Commissioned 16 Jul 1941, her career lasted but 12 months and, after claiming YP-389 and 25,390 GRT of merchant ships, was herself sunk on 7 July 1942 off Cape Hatteras by depth charges from an A-29 Hudson patrol bomber of the 396th Bomb Sqn, taking 39 dead to the bottom in 100 feet of water. Degen and six survivors suffered at sea for two days and were taken into custody and interrogated by Naval Intelligence extensively.

U-701 (German Submarine) Survivors are rescued by the U.S. Coast Guard, after their boat was sunk off Cape Hatteras, North Carolina, on 7 July 1942. She was lost just three weeks after she claimed YP-389, ironically just a few miles Diamond Shoals, where her victim rested. NH 96587

Horst Degen, Kapitänleutnant. C. O. U-701 as POW. U.S. Navy Photo

Known to researchers looking for the lost USS Monitor since the 1970s, in 2009, NOAA announced they had verified the wreck of YP-389, and documented the patrol boat and her combat as part of the Monitor National Marine Sanctuary and is listed on the National Register of Historic Places.

Photomosaic of USS YP-389 wreck site. Photo: NOAA, Monitor National Marine Sanctuary

Photomosaic of USS YP-389 wreck site. Photo: NOAA, Monitor National Marine Sanctuary

U-701 rests near her and is a popular dive attraction in the Graveyard of the Atlantic. Both ships are protected.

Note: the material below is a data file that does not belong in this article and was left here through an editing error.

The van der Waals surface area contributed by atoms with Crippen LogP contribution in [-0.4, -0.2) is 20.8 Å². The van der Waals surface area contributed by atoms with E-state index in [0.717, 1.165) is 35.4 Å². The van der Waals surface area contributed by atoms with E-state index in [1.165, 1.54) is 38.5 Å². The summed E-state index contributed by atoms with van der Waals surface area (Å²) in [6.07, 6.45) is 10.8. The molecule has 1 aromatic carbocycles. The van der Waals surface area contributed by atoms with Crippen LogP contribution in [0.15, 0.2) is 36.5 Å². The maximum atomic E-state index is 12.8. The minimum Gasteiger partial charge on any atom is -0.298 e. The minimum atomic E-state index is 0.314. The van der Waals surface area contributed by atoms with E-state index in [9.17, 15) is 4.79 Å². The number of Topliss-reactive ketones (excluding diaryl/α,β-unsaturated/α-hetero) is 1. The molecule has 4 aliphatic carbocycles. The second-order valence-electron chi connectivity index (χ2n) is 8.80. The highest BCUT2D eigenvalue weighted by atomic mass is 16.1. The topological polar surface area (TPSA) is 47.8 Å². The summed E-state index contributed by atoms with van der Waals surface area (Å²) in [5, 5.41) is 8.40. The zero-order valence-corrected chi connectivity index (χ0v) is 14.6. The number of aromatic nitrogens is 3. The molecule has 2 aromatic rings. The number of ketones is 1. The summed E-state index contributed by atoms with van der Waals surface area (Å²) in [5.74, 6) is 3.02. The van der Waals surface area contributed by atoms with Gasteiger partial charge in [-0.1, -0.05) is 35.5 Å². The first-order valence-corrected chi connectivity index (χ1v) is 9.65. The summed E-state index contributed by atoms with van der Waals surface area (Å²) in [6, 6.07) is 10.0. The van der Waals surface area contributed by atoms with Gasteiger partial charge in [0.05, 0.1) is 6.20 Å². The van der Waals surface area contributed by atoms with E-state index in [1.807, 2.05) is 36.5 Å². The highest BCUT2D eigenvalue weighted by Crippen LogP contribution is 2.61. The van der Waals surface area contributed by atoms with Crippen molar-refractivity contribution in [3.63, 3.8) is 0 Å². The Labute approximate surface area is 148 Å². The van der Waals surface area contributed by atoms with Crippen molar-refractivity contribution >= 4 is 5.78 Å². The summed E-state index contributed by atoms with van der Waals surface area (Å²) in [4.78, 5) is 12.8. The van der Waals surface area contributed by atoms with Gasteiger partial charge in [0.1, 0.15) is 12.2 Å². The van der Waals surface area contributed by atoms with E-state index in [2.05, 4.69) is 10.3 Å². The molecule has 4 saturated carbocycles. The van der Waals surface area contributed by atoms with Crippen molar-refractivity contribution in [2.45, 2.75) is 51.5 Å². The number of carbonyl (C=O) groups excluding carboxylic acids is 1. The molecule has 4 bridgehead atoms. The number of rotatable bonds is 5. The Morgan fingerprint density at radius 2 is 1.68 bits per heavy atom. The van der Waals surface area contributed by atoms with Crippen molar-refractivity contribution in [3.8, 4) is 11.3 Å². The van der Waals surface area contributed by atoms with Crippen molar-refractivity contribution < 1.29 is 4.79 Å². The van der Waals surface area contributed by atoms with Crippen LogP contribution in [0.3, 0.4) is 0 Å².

Sonar visualization of the U-701 wreck site. Image ADUS, NOAA

Multibeam survey of U-701 wreck site taken by NOAA Ship Nancy Foster, 2016. Image NOAA

Diver taking images of U-701’s conning tower. Photo NOAA

Specs:


Displacement: 170 long tons (170 t)
Length: 110 ft. oal, 102.5 wl
Beam: 22.1 ft.
Propulsion: 4 6cyl diesel engines, 1 × screw
Speed: 9 kts, max.
Crew: 3 officers, 21 enlisted (1942)
Armament:
1 × 3 in (76 mm)/23 cal dual purpose gun (broken)
2 × .30 cal (7.62 mm) Lewis light machine guns
6 depth charges
small arms

If you liked this column, please consider joining the International Naval Research Organization (INRO), Publishers of Warship International

They are possibly one of the best sources of naval study, images, and fellowship you can find. http://www.warship.org/membership.htm

The International Naval Research Organization is a non-profit corporation dedicated to the encouragement of the study of naval vessels and their histories, principally in the era of iron and steel warships (about 1860 to date). Its purpose is to provide information and a means of contact for those interested in warships.